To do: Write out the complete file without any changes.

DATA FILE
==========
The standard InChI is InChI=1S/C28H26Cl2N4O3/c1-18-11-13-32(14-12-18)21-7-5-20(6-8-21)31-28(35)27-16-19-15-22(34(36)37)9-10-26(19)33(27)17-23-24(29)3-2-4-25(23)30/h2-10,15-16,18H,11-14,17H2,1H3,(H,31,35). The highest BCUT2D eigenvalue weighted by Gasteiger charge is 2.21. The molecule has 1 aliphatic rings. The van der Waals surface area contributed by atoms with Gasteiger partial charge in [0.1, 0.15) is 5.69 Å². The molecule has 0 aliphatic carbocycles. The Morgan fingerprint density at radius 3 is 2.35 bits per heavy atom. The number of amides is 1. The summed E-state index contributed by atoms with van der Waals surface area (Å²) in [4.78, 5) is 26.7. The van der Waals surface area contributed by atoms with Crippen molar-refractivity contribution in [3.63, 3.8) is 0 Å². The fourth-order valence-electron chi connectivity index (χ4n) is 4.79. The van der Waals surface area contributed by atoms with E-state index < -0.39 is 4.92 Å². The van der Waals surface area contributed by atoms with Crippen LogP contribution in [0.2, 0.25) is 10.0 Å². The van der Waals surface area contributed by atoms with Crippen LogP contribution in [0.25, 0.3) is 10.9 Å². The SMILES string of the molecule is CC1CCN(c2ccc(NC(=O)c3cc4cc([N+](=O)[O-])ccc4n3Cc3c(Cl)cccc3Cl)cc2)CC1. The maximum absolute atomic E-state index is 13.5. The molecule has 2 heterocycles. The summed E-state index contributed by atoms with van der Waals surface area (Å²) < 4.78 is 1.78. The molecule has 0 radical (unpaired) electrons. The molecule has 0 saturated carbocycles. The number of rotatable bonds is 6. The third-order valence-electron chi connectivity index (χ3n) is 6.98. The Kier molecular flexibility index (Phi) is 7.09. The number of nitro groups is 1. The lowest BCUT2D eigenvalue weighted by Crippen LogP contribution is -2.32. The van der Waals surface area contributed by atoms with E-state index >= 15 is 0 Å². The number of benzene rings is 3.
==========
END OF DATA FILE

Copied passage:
The standard InChI is InChI=1S/C28H26Cl2N4O3/c1-18-11-13-32(14-12-18)21-7-5-20(6-8-21)31-28(35)27-16-19-15-22(34(36)37)9-10-26(19)33(27)17-23-24(29)3-2-4-25(23)30/h2-10,15-16,18H,11-14,17H2,1H3,(H,31,35). The highest BCUT2D eigenvalue weighted by Gasteiger charge is 2.21. The molecule has 1 aliphatic rings. The van der Waals surface area contributed by atoms with Gasteiger partial charge in [0.1, 0.15) is 5.69 Å². The molecule has 0 aliphatic carbocycles. The Morgan fingerprint density at radius 3 is 2.35 bits per heavy atom. The number of amides is 1. The summed E-state index contributed by atoms with van der Waals surface area (Å²) in [4.78, 5) is 26.7. The van der Waals surface area contributed by atoms with Crippen molar-refractivity contribution in [3.63, 3.8) is 0 Å². The fourth-order valence-electron chi connectivity index (χ4n) is 4.79. The van der Waals surface area contributed by atoms with E-state index < -0.39 is 4.92 Å². The van der Waals surface area contributed by atoms with Crippen LogP contribution in [0.2, 0.25) is 10.0 Å². The van der Waals surface area contributed by atoms with Crippen LogP contribution in [0.25, 0.3) is 10.9 Å². The SMILES string of the molecule is CC1CCN(c2ccc(NC(=O)c3cc4cc([N+](=O)[O-])ccc4n3Cc3c(Cl)cccc3Cl)cc2)CC1. The maximum absolute atomic E-state index is 13.5. The molecule has 2 heterocycles. The summed E-state index contributed by atoms with van der Waals surface area (Å²) < 4.78 is 1.78. The molecule has 0 radical (unpaired) electrons. The molecule has 0 saturated carbocycles. The number of rotatable bonds is 6. The third-order valence-electron chi connectivity index (χ3n) is 6.98. The Kier molecular flexibility index (Phi) is 7.09. The number of nitro groups is 1. The lowest BCUT2D eigenvalue weighted by Crippen LogP contribution is -2.32. The van der Waals surface area contributed by atoms with E-state index >= 15 is 0 Å². The number of benzene rings is 3.